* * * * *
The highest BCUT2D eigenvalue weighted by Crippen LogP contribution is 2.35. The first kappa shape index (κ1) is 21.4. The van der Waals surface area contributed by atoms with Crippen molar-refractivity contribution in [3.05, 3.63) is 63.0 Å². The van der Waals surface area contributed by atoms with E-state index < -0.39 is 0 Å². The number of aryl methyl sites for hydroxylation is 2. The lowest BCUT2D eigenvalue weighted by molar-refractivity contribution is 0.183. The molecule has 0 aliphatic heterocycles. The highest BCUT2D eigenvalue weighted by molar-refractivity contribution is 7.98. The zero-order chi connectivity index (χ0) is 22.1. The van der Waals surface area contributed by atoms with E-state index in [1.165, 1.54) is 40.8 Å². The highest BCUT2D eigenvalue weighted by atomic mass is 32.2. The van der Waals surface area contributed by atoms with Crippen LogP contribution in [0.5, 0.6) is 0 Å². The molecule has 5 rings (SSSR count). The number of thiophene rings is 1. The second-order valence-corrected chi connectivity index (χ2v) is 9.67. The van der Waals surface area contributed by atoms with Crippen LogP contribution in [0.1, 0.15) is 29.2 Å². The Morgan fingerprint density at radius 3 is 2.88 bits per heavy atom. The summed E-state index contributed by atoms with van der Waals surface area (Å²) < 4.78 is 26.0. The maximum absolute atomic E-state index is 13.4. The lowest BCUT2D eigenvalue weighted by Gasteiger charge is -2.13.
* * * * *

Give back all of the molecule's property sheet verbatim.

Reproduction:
The highest BCUT2D eigenvalue weighted by Crippen LogP contribution is 2.35. The first kappa shape index (κ1) is 21.4. The van der Waals surface area contributed by atoms with Crippen molar-refractivity contribution in [3.05, 3.63) is 63.0 Å². The van der Waals surface area contributed by atoms with E-state index < -0.39 is 0 Å². The number of aryl methyl sites for hydroxylation is 2. The lowest BCUT2D eigenvalue weighted by molar-refractivity contribution is 0.183. The molecule has 0 aliphatic heterocycles. The highest BCUT2D eigenvalue weighted by molar-refractivity contribution is 7.98. The zero-order chi connectivity index (χ0) is 22.1. The van der Waals surface area contributed by atoms with E-state index in [1.165, 1.54) is 40.8 Å². The highest BCUT2D eigenvalue weighted by atomic mass is 32.2. The van der Waals surface area contributed by atoms with Crippen LogP contribution in [0.5, 0.6) is 0 Å². The molecule has 5 rings (SSSR count). The number of thiophene rings is 1. The second-order valence-corrected chi connectivity index (χ2v) is 9.67. The van der Waals surface area contributed by atoms with Crippen LogP contribution in [0.1, 0.15) is 29.2 Å². The Morgan fingerprint density at radius 3 is 2.88 bits per heavy atom. The summed E-state index contributed by atoms with van der Waals surface area (Å²) < 4.78 is 26.0. The maximum absolute atomic E-state index is 13.4. The lowest BCUT2D eigenvalue weighted by Gasteiger charge is -2.13.